Also, to keep working for what you believe in and in getting better in your craft. Take classes with good instructors; don’t rely only on your talents. Visit galleries and museums, read books, join groups with other artists, and make time to work together with a group from time to time, and have critiques. Accept criticism. Keep practicing, and practicing until you get it right, and then practice some more… Once you dominate your craft, make it your own by letting your “unique” visual language take fly. But never stop learning or working/creating.
Carrie: Who/what inspires you?
Who: Pablo Picasso, Gerhard Richter… Just to name two. Because of their tenacity and strong will, always open to try new things. Always working, without forgetting to socialize, which to me, is one of the most important things to do if we want to make it in this world and probably the most difficult part to archive as artists.
What: For me, inspiration can come from anywhere. This inspiration can come from within, from my surroundings, or from a combination of both, as I’m always start my creative process in my mind. Therefore, my eyes are always open to any stimulus around me, or any feeling I’m going through internally, or both. Then my mind starts to figure out a way to translate it into visual images, so the viewer can understand what I’ trying to say, and some how relate with it.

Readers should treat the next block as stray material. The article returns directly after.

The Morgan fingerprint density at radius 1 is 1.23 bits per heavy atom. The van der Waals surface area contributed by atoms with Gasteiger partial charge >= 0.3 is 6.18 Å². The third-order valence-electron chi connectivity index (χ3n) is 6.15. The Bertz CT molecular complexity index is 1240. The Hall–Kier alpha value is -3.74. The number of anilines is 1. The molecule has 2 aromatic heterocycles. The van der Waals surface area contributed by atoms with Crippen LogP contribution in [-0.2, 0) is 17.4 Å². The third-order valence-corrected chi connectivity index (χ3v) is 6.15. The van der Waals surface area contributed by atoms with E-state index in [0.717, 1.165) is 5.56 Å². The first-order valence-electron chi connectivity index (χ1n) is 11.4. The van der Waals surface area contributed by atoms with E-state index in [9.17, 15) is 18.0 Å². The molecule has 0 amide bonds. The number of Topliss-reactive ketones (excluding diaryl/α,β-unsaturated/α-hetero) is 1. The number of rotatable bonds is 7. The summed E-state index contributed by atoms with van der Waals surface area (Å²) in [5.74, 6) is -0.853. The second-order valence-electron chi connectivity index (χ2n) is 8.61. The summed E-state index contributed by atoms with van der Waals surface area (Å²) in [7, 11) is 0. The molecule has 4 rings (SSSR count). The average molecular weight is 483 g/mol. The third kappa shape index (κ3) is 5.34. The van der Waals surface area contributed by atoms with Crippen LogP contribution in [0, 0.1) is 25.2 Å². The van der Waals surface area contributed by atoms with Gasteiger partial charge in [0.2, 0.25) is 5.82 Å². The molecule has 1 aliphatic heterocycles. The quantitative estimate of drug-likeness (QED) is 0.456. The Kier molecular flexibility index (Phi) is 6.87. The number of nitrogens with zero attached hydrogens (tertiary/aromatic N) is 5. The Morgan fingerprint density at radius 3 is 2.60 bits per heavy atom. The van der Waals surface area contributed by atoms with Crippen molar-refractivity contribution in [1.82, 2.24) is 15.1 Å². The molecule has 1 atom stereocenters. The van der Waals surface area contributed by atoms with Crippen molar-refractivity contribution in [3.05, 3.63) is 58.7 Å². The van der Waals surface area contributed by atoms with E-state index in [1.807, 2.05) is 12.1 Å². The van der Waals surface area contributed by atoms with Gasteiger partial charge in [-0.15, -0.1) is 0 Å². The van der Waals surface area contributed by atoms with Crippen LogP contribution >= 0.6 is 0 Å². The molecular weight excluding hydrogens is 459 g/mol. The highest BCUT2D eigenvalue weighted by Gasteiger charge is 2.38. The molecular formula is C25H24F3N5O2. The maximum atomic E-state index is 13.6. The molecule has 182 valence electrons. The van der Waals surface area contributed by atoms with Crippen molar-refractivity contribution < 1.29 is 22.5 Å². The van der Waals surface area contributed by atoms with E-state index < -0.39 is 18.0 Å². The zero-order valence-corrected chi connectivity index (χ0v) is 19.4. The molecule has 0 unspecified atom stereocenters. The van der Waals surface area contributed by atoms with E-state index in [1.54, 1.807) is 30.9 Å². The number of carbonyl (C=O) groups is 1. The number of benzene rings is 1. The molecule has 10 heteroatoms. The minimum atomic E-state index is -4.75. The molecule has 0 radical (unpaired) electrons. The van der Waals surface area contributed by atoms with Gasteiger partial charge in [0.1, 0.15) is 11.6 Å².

Carrie: How do you define Creativity?
Creativity to me is the ability to think outside the box, and anyone can be creative. Usually it is a “need-based” circumstance that makes people the most creative, innovators in their own right, to solve problems at hand or to make life easier, to entertain one another, or to communicate with each other.
Artists in particular, are perhaps one of the most creative individuals, as they use their creativity to communicate with the viewer through visual images in an original and expressive way, solving problems along the way, and being resourceful in order to reach their goals.
BE COURAGEOUSLY CREATIVE: What advice or questions do you have about crowdfunding for creatives? I want to know! Tell me about it in the comments below.
Additional Contact Info:
My crowdfunding campaign on Indiegogo: http://igg.me/at/corina